Disgraced IT worker stole confidential Expedia e-mails even after he left

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A former IT specialist at Expedia has admitted he used his privileged position to access executives’ e-mails in an insider stock-trading scheme that netted almost $330,000 in illegal profits, prosecutors said.

During the two-year span that Jonathan Ly, 28, of San Francisco, worked at the online travel service, he accessed e-mail accounts belonging to the company’s chief financial officer, head of investor relations, and other high-ranking employees, prosecutors with the US attorney’s office in Seattle alleged in a criminal complaint filed late last week. The correspondence included upcoming earnings reports, a draft of an upcoming press release announcing Justice Department approval of Expedia’s acquisition of competitor Orbitz, and other stock-moving developments that weren’t yet public. Ly used the information to buy Expedia stock at a low price and then sell it after the disclosures went public at a much higher price.

“Beginning in 2013,

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Americans’ life expectancy dips as middle-aged see uptick in death rates

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For the first time since 1993, the life expectancy of Americans declined in 2015, dropping from 78.9 years in 2014 to 78.8 years, according to newly released government data. The death rate rose by 1.2 percent.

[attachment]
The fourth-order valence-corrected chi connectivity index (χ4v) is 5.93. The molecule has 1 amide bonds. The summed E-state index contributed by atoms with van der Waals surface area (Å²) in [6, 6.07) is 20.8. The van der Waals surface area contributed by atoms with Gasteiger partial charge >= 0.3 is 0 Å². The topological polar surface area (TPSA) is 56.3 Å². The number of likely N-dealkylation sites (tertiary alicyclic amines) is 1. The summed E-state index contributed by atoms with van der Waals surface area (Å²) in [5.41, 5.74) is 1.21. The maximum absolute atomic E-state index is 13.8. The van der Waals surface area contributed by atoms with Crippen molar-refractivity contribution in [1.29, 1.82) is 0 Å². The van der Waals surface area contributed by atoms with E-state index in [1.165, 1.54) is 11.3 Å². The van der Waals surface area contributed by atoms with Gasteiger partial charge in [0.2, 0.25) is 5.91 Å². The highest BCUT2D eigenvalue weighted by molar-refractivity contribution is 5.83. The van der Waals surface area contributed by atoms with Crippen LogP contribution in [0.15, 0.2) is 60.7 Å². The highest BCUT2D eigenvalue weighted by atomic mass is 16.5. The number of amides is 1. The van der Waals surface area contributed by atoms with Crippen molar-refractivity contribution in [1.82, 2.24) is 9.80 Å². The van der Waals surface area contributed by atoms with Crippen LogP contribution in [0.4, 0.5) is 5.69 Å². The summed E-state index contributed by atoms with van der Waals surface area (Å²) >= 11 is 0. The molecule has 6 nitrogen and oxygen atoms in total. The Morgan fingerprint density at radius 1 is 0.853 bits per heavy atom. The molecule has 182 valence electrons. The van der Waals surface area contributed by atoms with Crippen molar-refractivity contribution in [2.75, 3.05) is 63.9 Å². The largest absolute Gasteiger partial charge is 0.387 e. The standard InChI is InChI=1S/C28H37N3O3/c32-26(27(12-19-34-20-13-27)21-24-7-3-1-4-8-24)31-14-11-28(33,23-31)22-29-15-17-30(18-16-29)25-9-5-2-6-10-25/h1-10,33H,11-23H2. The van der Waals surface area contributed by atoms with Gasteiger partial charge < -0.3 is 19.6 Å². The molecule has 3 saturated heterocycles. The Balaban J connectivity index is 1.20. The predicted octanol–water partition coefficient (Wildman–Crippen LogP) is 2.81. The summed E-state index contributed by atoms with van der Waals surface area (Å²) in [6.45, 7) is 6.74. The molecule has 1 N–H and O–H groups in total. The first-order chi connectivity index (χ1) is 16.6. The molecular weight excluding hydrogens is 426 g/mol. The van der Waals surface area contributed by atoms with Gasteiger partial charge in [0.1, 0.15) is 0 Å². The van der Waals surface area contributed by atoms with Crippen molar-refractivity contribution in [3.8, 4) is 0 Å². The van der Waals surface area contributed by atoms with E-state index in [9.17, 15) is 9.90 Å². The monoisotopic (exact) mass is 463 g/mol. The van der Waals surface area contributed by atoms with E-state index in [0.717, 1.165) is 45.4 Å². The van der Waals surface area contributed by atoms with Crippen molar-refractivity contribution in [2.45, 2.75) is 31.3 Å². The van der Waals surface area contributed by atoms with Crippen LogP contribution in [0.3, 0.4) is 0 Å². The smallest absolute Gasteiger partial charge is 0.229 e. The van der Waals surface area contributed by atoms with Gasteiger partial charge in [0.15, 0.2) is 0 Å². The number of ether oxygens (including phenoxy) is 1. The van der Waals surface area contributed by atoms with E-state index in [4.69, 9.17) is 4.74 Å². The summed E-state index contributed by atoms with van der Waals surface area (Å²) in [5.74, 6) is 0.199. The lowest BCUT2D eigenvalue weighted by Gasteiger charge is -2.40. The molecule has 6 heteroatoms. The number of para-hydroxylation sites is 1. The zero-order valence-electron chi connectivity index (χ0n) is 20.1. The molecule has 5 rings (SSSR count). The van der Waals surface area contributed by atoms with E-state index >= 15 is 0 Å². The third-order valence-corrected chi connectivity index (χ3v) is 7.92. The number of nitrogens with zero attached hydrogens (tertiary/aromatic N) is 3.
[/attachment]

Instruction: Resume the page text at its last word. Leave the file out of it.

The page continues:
The single-year decline in life expectancy does not a trend make—it could just be a blip—but the breakdown of the data indicates trouble for middle-aged white people and black men, possibly linked to nationwide trends in obesity and opioid abuse, plus socioeconomic conditions.

That speculation is backed up by research from last year, which found rises in the death rate of middle-aged whites due in part to spikes in suicides, drug overdoses, and alcohol poisoning. At the time, researchers speculated that a blend of health problems, poor healthcare, and despair over unemployment and the financial crisis could be driving up deaths.

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Lucky find offers our first look at a dinosaur tail, complete with feathers

Geoscientist Lida Xing was shopping at an amber market in Myitkyina, Myanmar in 2015 when he saw an unusual piece of amber. Trapped inside was a small object that the amber merchants thought was a sprig of leaves. But Xing thought something much more interesting was going on, so he decided to take a closer look. What he found could change our understanding of how feathers evolved.

Xing had discovered eight fully preserved vertebrae from a young, non-avian dinosaur called a coelurosaur. As an adult it would have been about the size of an ostrich, but this juvenile was still tiny enough to get trapped in tree sap and never escape. Feathers covered its tail, but at the tip they fluffed out in a pattern that suggested this animal may have had a fan-shaped tail. After Xing convinced the Dexu Institute of Paleontology to buy the amber, he and an international